For quite a few years now I have been using two recycled computer desktops for a work and assembly bench(s). Both had been discarded at work. One was a printer desk with the tractor feed paper slot cut in the top, the other a regular desk.
The printer table was used as a low base workbench with the addition of wheels. The printer slot made an ideal place to set clamps for gluing. I also added a shelf with dividers that holds all my small workbench odds and ends like tape measures, sanding blocks, pencils and things like that. The bottom and back shelf holds all my heavy goods like boxes of air gun nails. It makes for a very stable unit.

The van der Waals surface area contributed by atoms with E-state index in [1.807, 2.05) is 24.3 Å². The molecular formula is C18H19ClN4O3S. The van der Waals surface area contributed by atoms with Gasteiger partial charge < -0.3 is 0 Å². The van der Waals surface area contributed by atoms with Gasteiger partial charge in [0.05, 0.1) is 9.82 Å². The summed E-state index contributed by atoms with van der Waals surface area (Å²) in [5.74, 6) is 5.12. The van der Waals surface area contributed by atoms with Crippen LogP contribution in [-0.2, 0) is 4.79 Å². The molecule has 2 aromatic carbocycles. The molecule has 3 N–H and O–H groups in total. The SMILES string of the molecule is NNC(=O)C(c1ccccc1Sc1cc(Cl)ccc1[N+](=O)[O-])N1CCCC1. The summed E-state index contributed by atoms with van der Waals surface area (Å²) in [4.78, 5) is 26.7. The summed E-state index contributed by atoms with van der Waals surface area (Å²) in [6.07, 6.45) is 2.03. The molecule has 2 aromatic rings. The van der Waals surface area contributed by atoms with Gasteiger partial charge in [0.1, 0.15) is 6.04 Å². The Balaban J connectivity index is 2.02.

The other desk I stripped the top right off and sent the base to the scrap yard. I added hardwood bracing and wide feet to it, making sure it stayed flat and true. It now sits on top of the base unit at just the right height for assembling small projects.
If there is a tall project to assemble I simply take the upper bench off and stand it in a corner or set it on sawhorses if I need the extra room. The sawhorses were made so when the top was laid on them it is the same height as the base bench, giving me a lot of top to work on.
They have taken a beating, drilled into, jig saw cuts, dropped on its corners, hammer dents, file scrapes and what not and the only thing that really harms the tops is moisture.
They must be wiped off immediately if they get any kind of moisture, oil, or cleaning fluid on them. The particle board swells up in no time. The thin arborite top is a lot tougher than you might think, but the moisture will get into hairline cracks and drill holes and such.
I expect they will last a while yet, I’ve had them for about twelve or fifteen years now and they cost me about twenty dollars in material to outfit them.